|Subject: AFP: Militia members welcomed to
return: East Timor
Militia members welcomed to return: East Timor
AFP [ SATURDAY, JUNE 15, 2002 8:24:13 AM ]
OSLO: East Timorese Foreign Minister Jose Ramos Horta said on Friday the doors of his newly-independent country were open to pro-Jakarta militia members, now living in exile in Indonesia.
"There are no talks as such for the return of the militiamen," Horta told journalists while visiting Oslo.
"(But) we have been working in the last two years with the United Nations and the UN High Commissioner for Refugees (UNHCR) for the speedy repatriation of remaining refugees who wish to return, including some militia leaders."
Horta's comments follow talks on Friday between the former head of a pro-Jakarta militia group and East Timorese officials about a possible return home from exile in Indonesia with thousands of his followers.
Joao da Silva Tavares, who has said he wants to return soon from Indonesian West Timor with some 3,000 followers, held a reconciliation meeting with representatives of newly independent East Timor.
Tavares previously headed the Integration Fighters' Force, an umbrella group for the militias which terrorised independence supporters in the then-Indonesian province of East Timor in 1999.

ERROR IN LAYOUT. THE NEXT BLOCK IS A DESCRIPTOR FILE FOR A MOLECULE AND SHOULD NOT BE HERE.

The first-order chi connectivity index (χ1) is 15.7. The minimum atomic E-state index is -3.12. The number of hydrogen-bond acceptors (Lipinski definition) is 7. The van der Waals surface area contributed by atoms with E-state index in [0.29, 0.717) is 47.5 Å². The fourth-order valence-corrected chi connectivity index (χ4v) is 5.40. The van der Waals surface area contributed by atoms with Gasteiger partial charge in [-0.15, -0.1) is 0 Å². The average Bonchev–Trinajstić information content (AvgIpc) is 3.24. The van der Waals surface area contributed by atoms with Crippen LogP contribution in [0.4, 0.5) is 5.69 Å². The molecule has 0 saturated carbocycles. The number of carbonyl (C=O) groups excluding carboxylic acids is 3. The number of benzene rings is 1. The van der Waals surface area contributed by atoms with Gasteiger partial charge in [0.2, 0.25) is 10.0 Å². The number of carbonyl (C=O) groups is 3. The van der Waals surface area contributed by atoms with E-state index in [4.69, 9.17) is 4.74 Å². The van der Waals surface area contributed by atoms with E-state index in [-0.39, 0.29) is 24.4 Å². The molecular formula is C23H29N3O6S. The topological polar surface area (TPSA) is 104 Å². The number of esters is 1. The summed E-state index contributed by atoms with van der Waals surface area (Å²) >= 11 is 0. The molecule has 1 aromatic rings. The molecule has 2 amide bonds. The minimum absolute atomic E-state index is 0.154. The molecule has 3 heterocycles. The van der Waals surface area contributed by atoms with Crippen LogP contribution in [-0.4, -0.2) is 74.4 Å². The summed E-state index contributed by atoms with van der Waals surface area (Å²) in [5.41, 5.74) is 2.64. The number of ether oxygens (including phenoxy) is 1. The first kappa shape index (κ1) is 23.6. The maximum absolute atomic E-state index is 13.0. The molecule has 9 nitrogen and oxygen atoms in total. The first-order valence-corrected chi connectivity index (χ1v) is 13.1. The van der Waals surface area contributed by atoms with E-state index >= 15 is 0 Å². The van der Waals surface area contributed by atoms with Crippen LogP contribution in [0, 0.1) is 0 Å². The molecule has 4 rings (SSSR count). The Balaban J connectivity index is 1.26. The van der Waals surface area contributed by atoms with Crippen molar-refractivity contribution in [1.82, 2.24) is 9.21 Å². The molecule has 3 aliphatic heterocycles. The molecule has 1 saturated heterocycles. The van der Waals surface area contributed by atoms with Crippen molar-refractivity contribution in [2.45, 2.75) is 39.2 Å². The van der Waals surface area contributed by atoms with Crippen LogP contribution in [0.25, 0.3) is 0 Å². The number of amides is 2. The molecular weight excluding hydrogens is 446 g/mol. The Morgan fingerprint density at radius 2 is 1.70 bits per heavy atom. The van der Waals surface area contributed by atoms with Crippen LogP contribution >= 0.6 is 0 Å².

When asked about Tavares, Horta said, "the doors obviously are open for him to return.
"If he wishes to return, obviously on our side we should welcome him. Those involved in violence, they know they have to face justice in East Timor but they can be assured that justice in East Timor is not revenge. It's not exercised by the political power."
Horta said he did not know if Tavares was directly involved in directing or ordering the violence in East Timor.
The militiamen, backed by Indonesian military elements, waged a campaign of intimidation before East Timor's August 1999 independence vote and a violent revenge campaign afterwards.
The violence left hundreds killed and more than 250,000 East Timorese either fled or were forced across the border into West Timor.
UNHCR officials said 210,000 people had since returned but that many of those still in West Timor were either former militiamen, their families or people previously employed by the Indonesian authorities who feared loss of pension rights.
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